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In Nigeria, 28 abducted Baptist school students freed

KANO, Nigeria (AP)—Armed kidnappers in Nigeria have released 28 of the more than 120 students who were abducted at the beginning of July from the Bethel Baptist High School in the northern town of Damishi.

Church officials handed those children over to their parents at the school on Sunday. But Baptist Convention President Israel Akanji said more than 80 other children still are being held by the gunmen.

Parents of released students of the Bethel Baptist High School in Damishi, Nigeria, console each other on Sunday, July 25, 2021. Armed kidnappers in Nigeria have released 28 of the more than 120 students who were abducted at the beginning of July from the Bethel Baptist High School in the northern town of Damishi. Church officials handed those children over to their parents at the school on Sunday. (AP Photo)

So far, 34 children kidnapped from the school on July 5 either have been released or have escaped from the custody of the gunmen. It is unclear when the other children will be released. The gunmen have reportedly demanded 500,000 Naira (about $1,200) for each student.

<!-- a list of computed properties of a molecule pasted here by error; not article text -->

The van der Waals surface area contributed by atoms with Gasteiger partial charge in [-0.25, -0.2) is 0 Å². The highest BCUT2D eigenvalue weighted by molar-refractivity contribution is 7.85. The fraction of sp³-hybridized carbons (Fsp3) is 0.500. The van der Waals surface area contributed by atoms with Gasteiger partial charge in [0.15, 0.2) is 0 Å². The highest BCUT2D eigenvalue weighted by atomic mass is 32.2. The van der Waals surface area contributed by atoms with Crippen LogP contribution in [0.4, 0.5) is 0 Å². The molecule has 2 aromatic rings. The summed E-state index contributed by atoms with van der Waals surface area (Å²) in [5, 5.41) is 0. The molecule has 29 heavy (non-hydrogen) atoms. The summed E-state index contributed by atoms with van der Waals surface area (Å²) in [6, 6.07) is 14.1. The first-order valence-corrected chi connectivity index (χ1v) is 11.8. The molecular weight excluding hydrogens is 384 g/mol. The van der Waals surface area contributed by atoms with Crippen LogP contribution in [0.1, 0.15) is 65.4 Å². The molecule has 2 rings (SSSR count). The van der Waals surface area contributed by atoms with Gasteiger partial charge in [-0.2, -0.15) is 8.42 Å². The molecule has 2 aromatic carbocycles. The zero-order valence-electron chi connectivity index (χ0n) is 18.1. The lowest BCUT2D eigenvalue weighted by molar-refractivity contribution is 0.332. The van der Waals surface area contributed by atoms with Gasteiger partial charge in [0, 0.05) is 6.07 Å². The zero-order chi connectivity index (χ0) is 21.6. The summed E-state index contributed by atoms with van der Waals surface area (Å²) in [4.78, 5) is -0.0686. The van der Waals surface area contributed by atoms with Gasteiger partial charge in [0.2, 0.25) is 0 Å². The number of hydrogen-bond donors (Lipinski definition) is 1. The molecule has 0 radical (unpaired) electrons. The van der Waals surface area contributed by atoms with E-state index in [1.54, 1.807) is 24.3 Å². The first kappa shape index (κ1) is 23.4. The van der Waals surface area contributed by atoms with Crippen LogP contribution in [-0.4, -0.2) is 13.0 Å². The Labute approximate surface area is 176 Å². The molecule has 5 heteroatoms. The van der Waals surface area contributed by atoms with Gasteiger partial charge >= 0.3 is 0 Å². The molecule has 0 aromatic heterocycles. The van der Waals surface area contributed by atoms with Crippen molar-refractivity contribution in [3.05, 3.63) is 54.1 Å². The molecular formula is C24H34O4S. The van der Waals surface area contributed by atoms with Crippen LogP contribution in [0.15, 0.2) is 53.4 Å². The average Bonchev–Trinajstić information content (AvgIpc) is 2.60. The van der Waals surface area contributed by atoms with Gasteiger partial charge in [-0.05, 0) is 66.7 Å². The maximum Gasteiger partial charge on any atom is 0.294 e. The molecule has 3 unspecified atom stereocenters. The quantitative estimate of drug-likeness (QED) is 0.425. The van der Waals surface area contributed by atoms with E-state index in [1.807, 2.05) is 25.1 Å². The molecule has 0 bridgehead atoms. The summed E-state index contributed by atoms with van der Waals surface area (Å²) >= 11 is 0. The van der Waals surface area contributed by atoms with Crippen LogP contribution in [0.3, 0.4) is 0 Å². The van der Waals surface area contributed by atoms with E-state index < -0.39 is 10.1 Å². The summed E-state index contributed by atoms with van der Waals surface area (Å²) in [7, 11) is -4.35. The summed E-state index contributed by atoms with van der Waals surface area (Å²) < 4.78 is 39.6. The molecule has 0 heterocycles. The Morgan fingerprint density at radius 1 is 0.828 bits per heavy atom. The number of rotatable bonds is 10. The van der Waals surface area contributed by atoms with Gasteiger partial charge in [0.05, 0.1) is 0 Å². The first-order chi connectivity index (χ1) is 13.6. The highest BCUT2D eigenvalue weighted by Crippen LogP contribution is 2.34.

Akanji said the church did not pay any ransoms, because it is opposed to paying criminals, but he added the church was unable to stop the children’s families from taking any actions they deem fit to secure their release.

A spokesman for the Nigerian Police, Mohammed Jalige, said security forces and civilian defense forces were on a routine rescue patrol July 12 around the forests near the village of Tsohon Gaya when they found three exhausted kidnapped victims roaming in the bush.

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Two other students escaped on July 20 when they were ordered to fetch firewood from a nearby forest. Jalige said they were undergoing medical examinations.

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Gunman called bandits have carried out a spate of mass abductions from schools in northern Nigeria this year, mainly seeking ransoms.

Nigerian President Muhammadu Buhari, who won election on hopes that he would tackle Nigeria’s security challenges, has not been able to do much in addressing the growing cases of mass abductions from Nigerian schools.




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